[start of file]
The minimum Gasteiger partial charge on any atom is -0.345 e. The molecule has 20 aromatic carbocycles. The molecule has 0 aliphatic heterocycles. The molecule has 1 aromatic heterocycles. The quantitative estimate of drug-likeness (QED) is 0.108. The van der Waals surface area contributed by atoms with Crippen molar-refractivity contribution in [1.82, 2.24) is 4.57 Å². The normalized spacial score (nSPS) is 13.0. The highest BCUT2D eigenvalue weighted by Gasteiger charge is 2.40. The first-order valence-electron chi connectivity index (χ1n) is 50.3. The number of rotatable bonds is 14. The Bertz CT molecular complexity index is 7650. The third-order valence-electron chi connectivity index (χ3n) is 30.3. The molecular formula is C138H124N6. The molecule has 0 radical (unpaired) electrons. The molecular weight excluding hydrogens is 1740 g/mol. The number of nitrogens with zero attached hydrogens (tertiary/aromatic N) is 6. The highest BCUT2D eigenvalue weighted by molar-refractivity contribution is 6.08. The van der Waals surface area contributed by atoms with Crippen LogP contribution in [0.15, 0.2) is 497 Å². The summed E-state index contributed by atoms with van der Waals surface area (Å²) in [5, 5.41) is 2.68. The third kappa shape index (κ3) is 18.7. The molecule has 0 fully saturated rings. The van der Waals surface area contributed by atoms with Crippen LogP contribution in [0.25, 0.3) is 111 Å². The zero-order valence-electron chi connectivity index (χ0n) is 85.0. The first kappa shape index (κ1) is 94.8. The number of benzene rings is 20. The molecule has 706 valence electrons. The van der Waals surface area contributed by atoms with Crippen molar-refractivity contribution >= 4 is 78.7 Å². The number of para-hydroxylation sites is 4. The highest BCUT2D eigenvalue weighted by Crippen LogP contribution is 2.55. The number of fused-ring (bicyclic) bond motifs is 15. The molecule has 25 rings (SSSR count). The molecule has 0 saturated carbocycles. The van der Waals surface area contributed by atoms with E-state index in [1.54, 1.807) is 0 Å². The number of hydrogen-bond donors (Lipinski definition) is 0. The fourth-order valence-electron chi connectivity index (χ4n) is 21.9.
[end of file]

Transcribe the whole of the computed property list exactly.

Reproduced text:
The minimum Gasteiger partial charge on any atom is -0.345 e. The molecule has 20 aromatic carbocycles. The molecule has 0 aliphatic heterocycles. The molecule has 1 aromatic heterocycles. The quantitative estimate of drug-likeness (QED) is 0.108. The van der Waals surface area contributed by atoms with Crippen molar-refractivity contribution in [1.82, 2.24) is 4.57 Å². The normalized spacial score (nSPS) is 13.0. The highest BCUT2D eigenvalue weighted by Gasteiger charge is 2.40. The first-order valence-electron chi connectivity index (χ1n) is 50.3. The number of rotatable bonds is 14. The Bertz CT molecular complexity index is 7650. The third-order valence-electron chi connectivity index (χ3n) is 30.3. The molecular formula is C138H124N6. The molecule has 0 radical (unpaired) electrons. The molecular weight excluding hydrogens is 1740 g/mol. The number of nitrogens with zero attached hydrogens (tertiary/aromatic N) is 6. The highest BCUT2D eigenvalue weighted by molar-refractivity contribution is 6.08. The van der Waals surface area contributed by atoms with Crippen LogP contribution in [0.15, 0.2) is 497 Å². The summed E-state index contributed by atoms with van der Waals surface area (Å²) in [5, 5.41) is 2.68. The third kappa shape index (κ3) is 18.7. The molecule has 0 fully saturated rings. The van der Waals surface area contributed by atoms with Crippen LogP contribution in [0.25, 0.3) is 111 Å². The zero-order valence-electron chi connectivity index (χ0n) is 85.0. The first kappa shape index (κ1) is 94.8. The number of benzene rings is 20. The molecule has 706 valence electrons. The van der Waals surface area contributed by atoms with Crippen molar-refractivity contribution >= 4 is 78.7 Å². The number of para-hydroxylation sites is 4. The highest BCUT2D eigenvalue weighted by Crippen LogP contribution is 2.55. The number of fused-ring (bicyclic) bond motifs is 15. The molecule has 25 rings (SSSR count). The molecule has 0 saturated carbocycles. The van der Waals surface area contributed by atoms with E-state index in [1.54, 1.807) is 0 Å². The number of hydrogen-bond donors (Lipinski definition) is 0. The fourth-order valence-electron chi connectivity index (χ4n) is 21.9.